Losing is fun.
Publisher: Bay 12 Games
Genres: Simulation, Strategy
Developer: Tarn Adams
The game is also famous for the detail it goes into when it comes to pretty much everything. I previously mentioned the quality scale of items. You can go beyond they base characteristics of an item, and use the bones, shells and even teeth of butchered animals and enemies to decorate your items (among other things, can be pretty much any material really). These can be little rings of the stuff hanging from the item, or bands of it, circling the edges, or even menacing spikes. All in text form of course, you will have to picture the final product in your mind’s eye.
You can even commemorate the important moments of the fortress’ or even the world’s randomly generated history. You can order your most accomplished engravers to start carving pictures into the floor and walls of certain rooms, and they might decide to immortalize Urist McManiac’s glorious victory over the captured goblin prisoner in that very “fair” fight they had in the arena. Same goes for statues as well, and although they only appear as a modest Ω in the game world, if you examine it, you will be able to read the description of the statue and the event it refers to. Again, use your imagination.
Items are not the only thing the game pays this much attention to. It is also notorious for the detail it models the body of creatures. What other game can say, that it can simulate the damage on every finger of a character’s body? But wait. It’s not just individual fingers. Those fingers have bones, flesh, skin and nerves in them. Maybe the damage is just a bruise. Or maybe the bone is broken. Or it’s a deep cut that severed the nerve, leaving the limb crippled. There are internal organs, entire skeletal structures, etc. The ribs can break, puncturing the lung, suffocating the victim, of a skull fragment can damage the brain, debilitating or outright killing the wounded party, or a well placed axe swing can remove entire limbs.
Since I mentioned hospitals before, you can see where this is going. If you have dwarves who are capable in the medical field, they can be appointed as doctors and tasked to look after the wounded in specially designated hospital zones. They will diagnose ailments, preform surgeries, wash wounds with soap to prevent infections, use splints to set broken bones, etc. If combat occurs, you can read the report of the conflict, which will detail every blow made in gruesome detail, explaining how those teeth you found on the ground in the aftermath came loose from the mouth of that goblin, thanks to a well placed hammerblow.
Now that you know at least the fraction of the possible events that can occur, you have an idea why people who stick with it during the early growing pains will likely fall in love with this game. There are numerous lets plays available on YouTube, not to mention the vast number of after action reports and illustrated stories floating around the internet (one of the most famous is called “Boatmurdered”, a succession game full of blood, pain and bloodthirsty elephants). The game is very good at telling stories that emerge from the gameplay itself, without the meddling of a writer. There are tales of heroic last-stands against an invading goblin horde, or suicidal bouts between dragons and last surviving champions. I’m sure at least some of you have read the well known comic about the survival of the fortress called Bronzemurder (names are randomly generated, no bias towards murder, actually).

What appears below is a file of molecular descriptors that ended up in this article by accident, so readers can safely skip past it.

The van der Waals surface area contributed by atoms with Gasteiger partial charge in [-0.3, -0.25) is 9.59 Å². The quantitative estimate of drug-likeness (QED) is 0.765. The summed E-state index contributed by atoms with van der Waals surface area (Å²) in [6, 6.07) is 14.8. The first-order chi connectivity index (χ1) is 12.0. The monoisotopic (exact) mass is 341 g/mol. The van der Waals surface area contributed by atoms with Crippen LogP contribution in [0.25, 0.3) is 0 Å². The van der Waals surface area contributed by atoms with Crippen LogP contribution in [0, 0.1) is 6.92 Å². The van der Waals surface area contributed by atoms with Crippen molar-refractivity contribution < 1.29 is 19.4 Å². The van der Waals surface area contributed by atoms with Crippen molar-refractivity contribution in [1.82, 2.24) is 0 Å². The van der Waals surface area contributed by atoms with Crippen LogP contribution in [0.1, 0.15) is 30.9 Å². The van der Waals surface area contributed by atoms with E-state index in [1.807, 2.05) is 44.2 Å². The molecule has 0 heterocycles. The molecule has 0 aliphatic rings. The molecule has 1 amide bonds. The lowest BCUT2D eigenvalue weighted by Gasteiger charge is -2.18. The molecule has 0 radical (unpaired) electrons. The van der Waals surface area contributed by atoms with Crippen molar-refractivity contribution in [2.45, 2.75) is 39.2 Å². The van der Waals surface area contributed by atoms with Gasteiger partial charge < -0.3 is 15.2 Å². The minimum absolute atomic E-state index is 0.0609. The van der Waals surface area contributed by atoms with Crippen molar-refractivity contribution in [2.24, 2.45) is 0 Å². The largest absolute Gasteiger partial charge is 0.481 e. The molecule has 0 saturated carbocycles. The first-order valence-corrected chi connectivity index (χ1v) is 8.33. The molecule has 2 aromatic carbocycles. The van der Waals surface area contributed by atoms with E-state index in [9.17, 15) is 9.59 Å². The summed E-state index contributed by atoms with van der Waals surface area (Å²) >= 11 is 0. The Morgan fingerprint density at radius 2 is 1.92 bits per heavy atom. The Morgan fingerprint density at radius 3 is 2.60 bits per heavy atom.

Of course, given that the development team is a duo of two brothers, with only one of them dealing with the programming side of things, there will be hiccups occasionally, but given the complexity this game manages to pull off, it is surprisingly stable and bug free and the problems usually only involve newly introduced features. The program itself is freely downloadable from the official site.
If you decide to give it a try, there are many good resources available on the net that can help you familiarize yourself with the core gameplay, there are even a few video tutorials on YouTube. The community surrounding this game is generally very helpful towards newcomers and will gladly help anyone who wanders into the official forums. Also, there are numerous graphical tilesets available if you decide to give it a go but still cannot stomach the ASCII look. Most of these are downloadable from the mod-repository, usually either in a patch form, which need to be applied to the core game, or as a pack that is ready to be played as soon as you extract them. Just make sure you check the version numbers before downloading. The newest releases are usually better since they contain fixes and new features.
I hope I could show a glimpse about Dwarf Fortress being a unique game, with unparalleled level of detail and complexity. There is always something happening, and I barely even scratched the surface of the many events that can happen to your stout minions as they try to survive in a hostile world. Just remember, appreciate the failures, as they are the biggest source of the more interesting stories that came out of this game. While it is possible to play everything completely safe, keep in mind: safe is boring, “losing is fun.”
This review was written by Blistered Thumbs user Hmuda. Check out other posts from this user in the BT community blogs right here.
Ever wondered what it would be like to become the leader of a dwarven mountain hall in a fantasy world populated by hippie elves with weird eating habits, sadistic goblins who kidnap your children, alcoholic dwarves with severe mental disorders and monsters that would make the hair stand up on your back, then promptly jump off and run for the exit in terror? If the answer is yes, than Dwarf Fortress is the game for you.
|PROS||Complex, almost ridiculously detailed gameplay. Will make you use your imagination.|
|CONS||The lack of traditional graphics and extreme complexity will scare people off.|
|WTF?!||Did that elf just eat the corpse of my captain?!|